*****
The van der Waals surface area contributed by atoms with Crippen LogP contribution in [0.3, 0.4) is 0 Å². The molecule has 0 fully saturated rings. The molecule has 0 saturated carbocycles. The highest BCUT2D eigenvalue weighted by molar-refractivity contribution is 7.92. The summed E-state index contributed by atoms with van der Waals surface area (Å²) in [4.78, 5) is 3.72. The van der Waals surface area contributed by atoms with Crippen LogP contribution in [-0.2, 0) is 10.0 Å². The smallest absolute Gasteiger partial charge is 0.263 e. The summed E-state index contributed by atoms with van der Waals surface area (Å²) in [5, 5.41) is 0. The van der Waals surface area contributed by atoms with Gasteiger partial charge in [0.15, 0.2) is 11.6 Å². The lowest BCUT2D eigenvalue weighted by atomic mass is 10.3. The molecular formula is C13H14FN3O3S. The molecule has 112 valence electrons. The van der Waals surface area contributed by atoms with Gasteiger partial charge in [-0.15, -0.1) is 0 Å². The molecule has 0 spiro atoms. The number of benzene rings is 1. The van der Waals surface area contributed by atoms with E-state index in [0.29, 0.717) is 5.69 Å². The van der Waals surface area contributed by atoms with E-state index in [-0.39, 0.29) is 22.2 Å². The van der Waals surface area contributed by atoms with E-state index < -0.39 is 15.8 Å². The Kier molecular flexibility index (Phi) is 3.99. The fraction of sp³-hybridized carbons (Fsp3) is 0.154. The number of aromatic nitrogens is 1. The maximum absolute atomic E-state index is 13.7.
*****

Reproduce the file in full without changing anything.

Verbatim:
The van der Waals surface area contributed by atoms with Crippen LogP contribution in [0.3, 0.4) is 0 Å². The molecule has 0 fully saturated rings. The molecule has 0 saturated carbocycles. The highest BCUT2D eigenvalue weighted by molar-refractivity contribution is 7.92. The summed E-state index contributed by atoms with van der Waals surface area (Å²) in [4.78, 5) is 3.72. The van der Waals surface area contributed by atoms with Crippen LogP contribution in [-0.2, 0) is 10.0 Å². The smallest absolute Gasteiger partial charge is 0.263 e. The summed E-state index contributed by atoms with van der Waals surface area (Å²) in [5, 5.41) is 0. The van der Waals surface area contributed by atoms with Gasteiger partial charge in [0.15, 0.2) is 11.6 Å². The lowest BCUT2D eigenvalue weighted by atomic mass is 10.3. The molecular formula is C13H14FN3O3S. The molecule has 112 valence electrons. The van der Waals surface area contributed by atoms with Gasteiger partial charge in [-0.15, -0.1) is 0 Å². The molecule has 0 spiro atoms. The number of benzene rings is 1. The van der Waals surface area contributed by atoms with E-state index in [0.29, 0.717) is 5.69 Å². The van der Waals surface area contributed by atoms with E-state index in [-0.39, 0.29) is 22.2 Å². The van der Waals surface area contributed by atoms with E-state index < -0.39 is 15.8 Å². The Kier molecular flexibility index (Phi) is 3.99. The fraction of sp³-hybridized carbons (Fsp3) is 0.154. The number of aromatic nitrogens is 1. The maximum absolute atomic E-state index is 13.7.